The Masterful Manipulation of Ex Machina

By  · Published on December 22nd, 2016

Alex Garland’s script is designed to mess with your perspective. Here’s how.

There are a couple routes screenwriters have for delivering information to their audience. There’s exposition – where plot or character is explained through dialogue – then there are visual or aural descriptions meant to convey emotion. Basically it all boils down to telling or showing, but however its done, every line of dialogue, every scene, and every emotion in a film should have one express purpose: to advance the story. How a screenwriter chooses to reveal the information of their characters and plot has a direct relation to how we experience the tone and atmosphere of a film, and as such, that information (and our emotions about said information) are ripe for manipulation.

Take Alex Garland’s script for Ex Machina, which he also directed. Upon first glance it seems to be the story of Caleb (Domhnall Gleeson), a programmer who wins a contest granting him exclusive access to his company’s reclusive genius CEO Nathan (Oscar Isaac). Upon arrival, however, Caleb learns this is no mere meet-and-greet with Nathan, but instead an opportunity to be the human component in the Turing test, which is “a test for intelligence in a computer, android or robot, requiring that a human being should be unable to distinguish the machine from another human being by using the replies to questions put to both.” The robot in question here is the enigmatic and alluring Ava (Alicia Vikander), who by the end of the film proves herself to be far more self-actualized than was ever thought possible.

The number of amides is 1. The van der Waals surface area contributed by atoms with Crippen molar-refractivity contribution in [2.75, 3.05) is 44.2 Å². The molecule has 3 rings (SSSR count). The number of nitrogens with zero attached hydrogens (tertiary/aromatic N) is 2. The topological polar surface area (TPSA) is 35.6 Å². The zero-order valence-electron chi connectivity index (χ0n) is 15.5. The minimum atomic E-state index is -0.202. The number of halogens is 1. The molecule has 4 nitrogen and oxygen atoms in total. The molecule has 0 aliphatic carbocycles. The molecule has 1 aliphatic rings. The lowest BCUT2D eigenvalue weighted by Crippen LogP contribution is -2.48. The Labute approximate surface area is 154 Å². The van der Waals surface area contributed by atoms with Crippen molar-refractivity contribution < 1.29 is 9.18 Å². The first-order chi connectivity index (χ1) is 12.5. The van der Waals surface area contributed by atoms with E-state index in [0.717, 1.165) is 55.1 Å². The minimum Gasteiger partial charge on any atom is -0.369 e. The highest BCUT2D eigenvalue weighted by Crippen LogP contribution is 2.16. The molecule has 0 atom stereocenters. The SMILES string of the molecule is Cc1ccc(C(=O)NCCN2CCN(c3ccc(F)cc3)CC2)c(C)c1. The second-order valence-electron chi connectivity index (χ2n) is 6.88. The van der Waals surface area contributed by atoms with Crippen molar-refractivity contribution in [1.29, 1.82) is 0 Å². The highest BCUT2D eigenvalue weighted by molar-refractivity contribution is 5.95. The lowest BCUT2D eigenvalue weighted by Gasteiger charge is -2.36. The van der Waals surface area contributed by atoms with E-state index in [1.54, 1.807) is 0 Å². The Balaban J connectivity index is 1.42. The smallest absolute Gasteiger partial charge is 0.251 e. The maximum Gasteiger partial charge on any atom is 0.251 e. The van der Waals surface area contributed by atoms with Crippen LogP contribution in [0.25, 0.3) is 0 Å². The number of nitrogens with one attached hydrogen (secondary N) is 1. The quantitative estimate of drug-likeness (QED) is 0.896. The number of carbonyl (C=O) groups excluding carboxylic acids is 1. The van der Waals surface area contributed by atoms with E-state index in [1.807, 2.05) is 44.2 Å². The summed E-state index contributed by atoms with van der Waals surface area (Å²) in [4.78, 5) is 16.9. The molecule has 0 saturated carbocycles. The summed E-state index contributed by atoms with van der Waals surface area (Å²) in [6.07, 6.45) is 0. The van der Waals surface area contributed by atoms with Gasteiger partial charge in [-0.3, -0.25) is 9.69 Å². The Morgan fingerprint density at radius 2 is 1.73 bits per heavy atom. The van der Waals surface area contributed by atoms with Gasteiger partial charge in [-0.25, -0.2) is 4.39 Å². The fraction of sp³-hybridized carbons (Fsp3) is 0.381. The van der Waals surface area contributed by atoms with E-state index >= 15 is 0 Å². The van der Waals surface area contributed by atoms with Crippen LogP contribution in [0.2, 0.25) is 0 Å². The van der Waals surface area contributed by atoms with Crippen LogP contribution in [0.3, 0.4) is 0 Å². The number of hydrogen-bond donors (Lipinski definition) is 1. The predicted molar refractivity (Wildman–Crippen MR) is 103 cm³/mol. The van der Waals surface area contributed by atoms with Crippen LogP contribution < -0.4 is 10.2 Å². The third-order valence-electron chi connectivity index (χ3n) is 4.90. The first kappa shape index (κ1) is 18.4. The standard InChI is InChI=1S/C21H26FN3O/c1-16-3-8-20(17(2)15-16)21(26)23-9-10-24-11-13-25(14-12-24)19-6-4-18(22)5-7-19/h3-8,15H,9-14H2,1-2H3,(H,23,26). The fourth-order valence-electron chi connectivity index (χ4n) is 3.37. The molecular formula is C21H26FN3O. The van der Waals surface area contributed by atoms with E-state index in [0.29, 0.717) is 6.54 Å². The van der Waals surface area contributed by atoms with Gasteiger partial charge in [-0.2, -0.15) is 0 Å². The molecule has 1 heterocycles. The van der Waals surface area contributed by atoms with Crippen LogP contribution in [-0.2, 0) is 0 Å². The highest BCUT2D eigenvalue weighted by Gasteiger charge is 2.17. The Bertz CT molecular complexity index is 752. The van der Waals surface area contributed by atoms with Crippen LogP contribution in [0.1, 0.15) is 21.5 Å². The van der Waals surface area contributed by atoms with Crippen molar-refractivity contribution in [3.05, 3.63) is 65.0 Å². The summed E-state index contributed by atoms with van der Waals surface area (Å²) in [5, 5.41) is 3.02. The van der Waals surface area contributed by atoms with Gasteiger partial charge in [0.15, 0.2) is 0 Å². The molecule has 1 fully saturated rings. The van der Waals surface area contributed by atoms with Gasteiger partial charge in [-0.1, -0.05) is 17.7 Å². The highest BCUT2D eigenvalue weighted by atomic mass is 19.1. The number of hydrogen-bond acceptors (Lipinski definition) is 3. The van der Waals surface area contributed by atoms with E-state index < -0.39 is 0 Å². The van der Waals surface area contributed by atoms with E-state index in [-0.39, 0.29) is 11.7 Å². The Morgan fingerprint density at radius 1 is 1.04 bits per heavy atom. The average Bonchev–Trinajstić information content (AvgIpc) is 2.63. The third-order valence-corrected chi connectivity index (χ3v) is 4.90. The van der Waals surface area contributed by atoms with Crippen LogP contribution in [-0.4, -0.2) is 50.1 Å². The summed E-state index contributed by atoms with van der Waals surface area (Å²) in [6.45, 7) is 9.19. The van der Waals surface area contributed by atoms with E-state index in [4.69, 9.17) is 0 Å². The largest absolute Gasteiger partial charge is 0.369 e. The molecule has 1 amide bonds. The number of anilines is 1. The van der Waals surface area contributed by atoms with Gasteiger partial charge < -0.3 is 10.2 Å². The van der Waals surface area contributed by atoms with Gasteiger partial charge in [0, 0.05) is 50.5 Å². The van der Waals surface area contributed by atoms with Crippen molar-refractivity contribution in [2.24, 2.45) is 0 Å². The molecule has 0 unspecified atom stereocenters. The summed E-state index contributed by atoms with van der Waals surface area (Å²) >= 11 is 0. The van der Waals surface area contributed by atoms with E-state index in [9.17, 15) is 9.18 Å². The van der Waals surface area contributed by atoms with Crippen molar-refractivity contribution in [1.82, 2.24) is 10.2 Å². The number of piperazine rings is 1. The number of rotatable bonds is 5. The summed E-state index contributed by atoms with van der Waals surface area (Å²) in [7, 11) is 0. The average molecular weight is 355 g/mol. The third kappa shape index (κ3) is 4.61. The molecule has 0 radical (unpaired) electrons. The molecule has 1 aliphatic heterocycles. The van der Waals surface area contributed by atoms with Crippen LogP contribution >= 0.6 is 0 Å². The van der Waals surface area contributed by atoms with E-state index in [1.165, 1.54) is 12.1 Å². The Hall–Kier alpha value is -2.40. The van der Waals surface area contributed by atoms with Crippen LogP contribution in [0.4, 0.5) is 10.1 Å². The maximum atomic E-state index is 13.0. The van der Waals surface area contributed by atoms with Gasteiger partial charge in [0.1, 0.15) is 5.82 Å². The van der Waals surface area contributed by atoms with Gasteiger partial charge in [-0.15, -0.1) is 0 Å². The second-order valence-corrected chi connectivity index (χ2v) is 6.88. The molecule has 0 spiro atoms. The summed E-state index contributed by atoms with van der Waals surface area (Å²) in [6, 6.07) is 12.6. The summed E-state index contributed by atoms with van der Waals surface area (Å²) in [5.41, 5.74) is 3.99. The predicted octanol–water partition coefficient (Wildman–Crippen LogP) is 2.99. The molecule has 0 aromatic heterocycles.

For the majority of the film, the way Garland dispenses his information would have us believe that it is Caleb’s story we are watching. But when all the revelations come to light, we realize we’ve been duped, in a sense, and the story isn’t about Caleb at all, it’s about Ava, as told through the perspective of Caleb, which is something entirely different.

Just how Garland manipulates the information of the film – that is, the perspective, the characterization, the plot structure – to in turn manipulate the emotions and expectations of his audience is the issue at the heart of yet another stellar video essay from Michael Tucker’s Lessons from the Screenplay. Garland, who started out as a novelist, has proven himself to be one of the most intelligent screenwriters in the game, and Ex Machina is, to-date, his finest work. Tucker graces it with his erudite insight, and the result is a deeper appreciation for one of the most prescient films of our time.

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Novelist, Screenwriter, Video Essayist